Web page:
8. Social Aspect

If one eats with other people, then the question of nutrition also becomes a social question. A way has to be found to cater for all individual food preferences and needs with a common meal. Occasionally these needs can be very similar, but it often happens that the needs of people sitting at the common table are very different. This means that we need to find ways to overcome these differences. If we want to tackle the social issue successfully, we need in this or that way to include all people who are eating together in the process of choosing what they eat. In the long run we are dealing with the question of what kind of food culture people want to have.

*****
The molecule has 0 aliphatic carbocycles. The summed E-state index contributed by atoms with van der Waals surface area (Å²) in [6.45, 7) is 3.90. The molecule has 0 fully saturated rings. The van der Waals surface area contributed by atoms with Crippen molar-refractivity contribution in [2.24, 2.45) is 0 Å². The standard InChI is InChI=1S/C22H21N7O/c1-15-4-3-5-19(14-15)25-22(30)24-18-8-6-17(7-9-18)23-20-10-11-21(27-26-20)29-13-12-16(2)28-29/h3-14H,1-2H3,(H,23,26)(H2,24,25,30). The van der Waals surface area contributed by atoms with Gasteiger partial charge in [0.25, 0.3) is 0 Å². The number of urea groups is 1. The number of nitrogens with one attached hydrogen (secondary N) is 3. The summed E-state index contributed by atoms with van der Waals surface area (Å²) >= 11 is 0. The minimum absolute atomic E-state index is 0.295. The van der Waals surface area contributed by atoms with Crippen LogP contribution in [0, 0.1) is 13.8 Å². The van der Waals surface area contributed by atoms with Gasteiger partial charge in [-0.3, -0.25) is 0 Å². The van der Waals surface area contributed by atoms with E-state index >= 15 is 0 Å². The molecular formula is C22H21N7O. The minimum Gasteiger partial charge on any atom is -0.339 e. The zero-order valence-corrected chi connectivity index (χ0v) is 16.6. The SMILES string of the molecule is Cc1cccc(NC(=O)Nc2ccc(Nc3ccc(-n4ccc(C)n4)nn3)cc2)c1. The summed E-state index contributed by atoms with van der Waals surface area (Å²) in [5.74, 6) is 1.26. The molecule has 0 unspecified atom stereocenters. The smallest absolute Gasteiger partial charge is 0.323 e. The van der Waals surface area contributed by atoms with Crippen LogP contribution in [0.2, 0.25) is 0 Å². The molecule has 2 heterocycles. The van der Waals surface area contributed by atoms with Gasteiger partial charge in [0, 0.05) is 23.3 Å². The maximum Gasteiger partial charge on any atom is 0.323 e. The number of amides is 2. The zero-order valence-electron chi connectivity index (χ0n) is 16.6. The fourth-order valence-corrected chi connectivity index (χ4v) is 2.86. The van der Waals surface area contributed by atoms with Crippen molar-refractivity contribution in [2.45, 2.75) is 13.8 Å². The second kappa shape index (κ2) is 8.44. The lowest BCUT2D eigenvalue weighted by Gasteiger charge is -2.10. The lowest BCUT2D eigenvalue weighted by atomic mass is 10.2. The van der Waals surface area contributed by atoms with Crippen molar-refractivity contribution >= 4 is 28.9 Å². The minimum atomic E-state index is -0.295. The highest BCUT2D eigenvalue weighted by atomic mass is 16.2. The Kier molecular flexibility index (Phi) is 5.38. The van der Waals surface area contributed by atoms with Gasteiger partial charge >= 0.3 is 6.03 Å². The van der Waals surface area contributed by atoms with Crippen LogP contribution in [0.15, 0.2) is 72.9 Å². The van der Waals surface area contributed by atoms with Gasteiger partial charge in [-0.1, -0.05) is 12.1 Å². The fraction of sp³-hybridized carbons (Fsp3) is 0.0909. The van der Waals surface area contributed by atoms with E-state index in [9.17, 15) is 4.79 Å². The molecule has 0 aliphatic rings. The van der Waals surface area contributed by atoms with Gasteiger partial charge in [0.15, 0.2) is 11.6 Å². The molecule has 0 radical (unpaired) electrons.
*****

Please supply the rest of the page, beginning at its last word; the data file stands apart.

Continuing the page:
9. Harmonising

Even when taking into account all the previous eight aspects of a healthy meal, two cooks may create two very different but still balanced and healthy meals. There is no single possible outcome from a specific set of circumstances in a particular life situation, for human beings can be creative. It is at this point that cooking really becomes an artistic activity. The new art of cooking will arise from awareness of all aspects –presented here in outlines – which have impact on the quality of breakfast, lunch, supper, celebratory meal, or any other kind of dish that appears on our daily menu.

For complementary perspectives see: